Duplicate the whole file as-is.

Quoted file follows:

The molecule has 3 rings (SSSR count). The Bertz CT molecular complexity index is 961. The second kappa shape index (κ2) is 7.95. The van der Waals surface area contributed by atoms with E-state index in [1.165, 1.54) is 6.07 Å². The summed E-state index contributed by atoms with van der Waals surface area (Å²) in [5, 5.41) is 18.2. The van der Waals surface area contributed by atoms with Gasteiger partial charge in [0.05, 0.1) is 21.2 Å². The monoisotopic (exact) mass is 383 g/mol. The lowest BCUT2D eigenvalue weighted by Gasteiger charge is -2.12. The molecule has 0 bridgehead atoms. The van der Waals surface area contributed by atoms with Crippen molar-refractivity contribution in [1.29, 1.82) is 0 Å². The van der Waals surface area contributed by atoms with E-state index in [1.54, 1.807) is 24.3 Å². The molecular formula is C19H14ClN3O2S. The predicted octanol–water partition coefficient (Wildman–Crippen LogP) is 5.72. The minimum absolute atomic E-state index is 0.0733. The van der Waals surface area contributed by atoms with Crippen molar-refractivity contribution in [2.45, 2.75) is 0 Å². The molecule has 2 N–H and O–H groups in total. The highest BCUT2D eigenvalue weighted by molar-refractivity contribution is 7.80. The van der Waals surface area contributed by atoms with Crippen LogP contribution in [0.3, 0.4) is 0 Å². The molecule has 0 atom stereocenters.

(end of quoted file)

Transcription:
The molecule has 3 rings (SSSR count). The Bertz CT molecular complexity index is 961. The second kappa shape index (κ2) is 7.95. The van der Waals surface area contributed by atoms with E-state index in [1.165, 1.54) is 6.07 Å². The summed E-state index contributed by atoms with van der Waals surface area (Å²) in [5, 5.41) is 18.2. The van der Waals surface area contributed by atoms with Gasteiger partial charge in [0.05, 0.1) is 21.2 Å². The monoisotopic (exact) mass is 383 g/mol. The lowest BCUT2D eigenvalue weighted by Gasteiger charge is -2.12. The molecule has 0 bridgehead atoms. The van der Waals surface area contributed by atoms with Crippen molar-refractivity contribution in [1.29, 1.82) is 0 Å². The van der Waals surface area contributed by atoms with E-state index in [1.54, 1.807) is 24.3 Å². The molecular formula is C19H14ClN3O2S. The predicted octanol–water partition coefficient (Wildman–Crippen LogP) is 5.72. The minimum absolute atomic E-state index is 0.0733. The van der Waals surface area contributed by atoms with Crippen molar-refractivity contribution in [2.45, 2.75) is 0 Å². The molecule has 2 N–H and O–H groups in total. The highest BCUT2D eigenvalue weighted by molar-refractivity contribution is 7.80. The van der Waals surface area contributed by atoms with Crippen LogP contribution in [0.3, 0.4) is 0 Å². The molecule has 0 atom stereocenters.